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Kind little Edmund.

From The Book of Stories for the Storyteller by Fanny E. Coe.

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"Yes," said Edmund, "well, that's the fire in the middle of the earth. There's plenty of it, all done to a turn. You'd better go down and begin your breakfast, hadn't you?" So the drakling wriggled through the hole, and began to crawl faster and faster down the slanting shaft that leads to the fire in the middle of the earth. And Edmund, doing exactly as he had been told, for a wonder, caught the end of the drakling's tail and ran the iron hook through it so that the drakling was held fast. And it could not turn around and wriggle up again to look after its poor tail, because, as everyone knows, the way to the fires below is very easy to go down, but quite impossible to come back on. There is something about it in Latin, beginning: "_Facilis descensus_." So there was the drakling, fast by the silly tail of it, and there was Edmund very busy and important and very pleased with himself, hurrying back to the cockatrice. "Now," said he. "Well, now," said the cockatrice. "Go to the mouth of the cave and laugh at the dragon so that she hears you." Edmund very nearly said "Why?" but he stopped in time, and instead, said: "She won't hear me--" "Oh, very well," said the cockatrice. "No doubt you know best," and he began to tuck himself up again in the fire, so Edmund did as he was bid. And when he began to laugh his laughter echoed in the mouth of the cave till it sounded like the laughter of a whole castleful of giants. And the dragon, lying asleep in the sun, woke up and said very crossly: "What are you laughing at?"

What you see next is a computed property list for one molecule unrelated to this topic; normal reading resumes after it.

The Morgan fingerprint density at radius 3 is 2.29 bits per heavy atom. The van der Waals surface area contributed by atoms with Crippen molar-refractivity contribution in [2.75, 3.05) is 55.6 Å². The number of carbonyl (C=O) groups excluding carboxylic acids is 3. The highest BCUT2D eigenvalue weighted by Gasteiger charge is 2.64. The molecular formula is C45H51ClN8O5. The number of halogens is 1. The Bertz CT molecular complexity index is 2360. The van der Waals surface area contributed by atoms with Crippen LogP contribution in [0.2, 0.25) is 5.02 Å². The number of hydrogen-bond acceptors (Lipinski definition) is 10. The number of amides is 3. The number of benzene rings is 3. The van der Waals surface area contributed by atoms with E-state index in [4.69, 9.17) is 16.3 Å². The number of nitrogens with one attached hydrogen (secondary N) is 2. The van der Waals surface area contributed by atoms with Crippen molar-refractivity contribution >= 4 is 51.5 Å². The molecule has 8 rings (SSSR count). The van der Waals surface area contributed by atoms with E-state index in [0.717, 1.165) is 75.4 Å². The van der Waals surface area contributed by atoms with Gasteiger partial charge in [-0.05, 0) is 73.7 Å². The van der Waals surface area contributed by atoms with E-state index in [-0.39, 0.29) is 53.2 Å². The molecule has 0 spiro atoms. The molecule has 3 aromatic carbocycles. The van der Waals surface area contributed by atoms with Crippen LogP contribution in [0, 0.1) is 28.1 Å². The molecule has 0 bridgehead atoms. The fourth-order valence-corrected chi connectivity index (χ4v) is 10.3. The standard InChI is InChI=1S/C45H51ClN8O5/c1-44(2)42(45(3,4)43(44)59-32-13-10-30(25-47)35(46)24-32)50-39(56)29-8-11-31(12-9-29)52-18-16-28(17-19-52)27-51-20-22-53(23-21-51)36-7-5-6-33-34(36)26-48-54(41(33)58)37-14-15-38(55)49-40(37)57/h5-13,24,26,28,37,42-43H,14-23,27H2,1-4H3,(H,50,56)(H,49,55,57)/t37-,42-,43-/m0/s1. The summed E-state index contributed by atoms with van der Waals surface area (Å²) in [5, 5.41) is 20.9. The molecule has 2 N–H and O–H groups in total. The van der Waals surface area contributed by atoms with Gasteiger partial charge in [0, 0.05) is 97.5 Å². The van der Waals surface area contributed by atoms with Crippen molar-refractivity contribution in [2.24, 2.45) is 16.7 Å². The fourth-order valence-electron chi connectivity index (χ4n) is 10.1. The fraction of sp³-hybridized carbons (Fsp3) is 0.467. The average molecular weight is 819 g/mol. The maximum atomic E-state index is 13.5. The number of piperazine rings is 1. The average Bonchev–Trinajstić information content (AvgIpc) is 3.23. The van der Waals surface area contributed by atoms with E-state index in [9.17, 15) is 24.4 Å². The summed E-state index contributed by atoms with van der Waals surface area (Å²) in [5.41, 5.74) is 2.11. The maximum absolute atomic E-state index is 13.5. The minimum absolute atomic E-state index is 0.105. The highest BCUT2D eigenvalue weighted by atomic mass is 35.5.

"At you," said Edmund, and went on laughing. The dragon bore it as long as she could, but, like everyone else, she couldn't stand being made fun of, so presently she dragged herself up the mountain very slowly, because she had just had a rather heavy meal, and stood outside and said, "What are you laughing at?" in a voice that made Edmund feel as if he should never laugh again. Then the good cockatrice called out: "At you! You've eaten your own drakling--swallowed it with the town. Your own little drakling! He, he, he! Ha, ha, ha!" And Edmund found the courage to cry "Ha, ha!" which sounded like tremendous laughter in the echo of the cave. "Dear me," said the dragon. "I _thought_ the town stuck in my throat rather. I must take it out, and look through it more carefully." And with that she coughed--and choked--and there was the town, on the hillside. Edmund had run back to the cockatrice, and it had told him what to do. So before the dragon had time to look through the town again for her drakling, the voice of the drakling itself was heard howling miserably from inside the mountain, because Edmund was pinching its tail as hard as he could in the round iron door, like the one where the men pour the coals out of the sacks into the cellar. And the dragon heard the voice and said: "Why, whatever's the matter with Baby? He's not here!" and made herself thin, and crept into the mountain to find her drakling. The cockatrice kept on laughing as loud as it could, and Edmund kept on pinching, and presently the great dragon--very long and narrow she had made herself--found her head where the round hole was with the iron lid.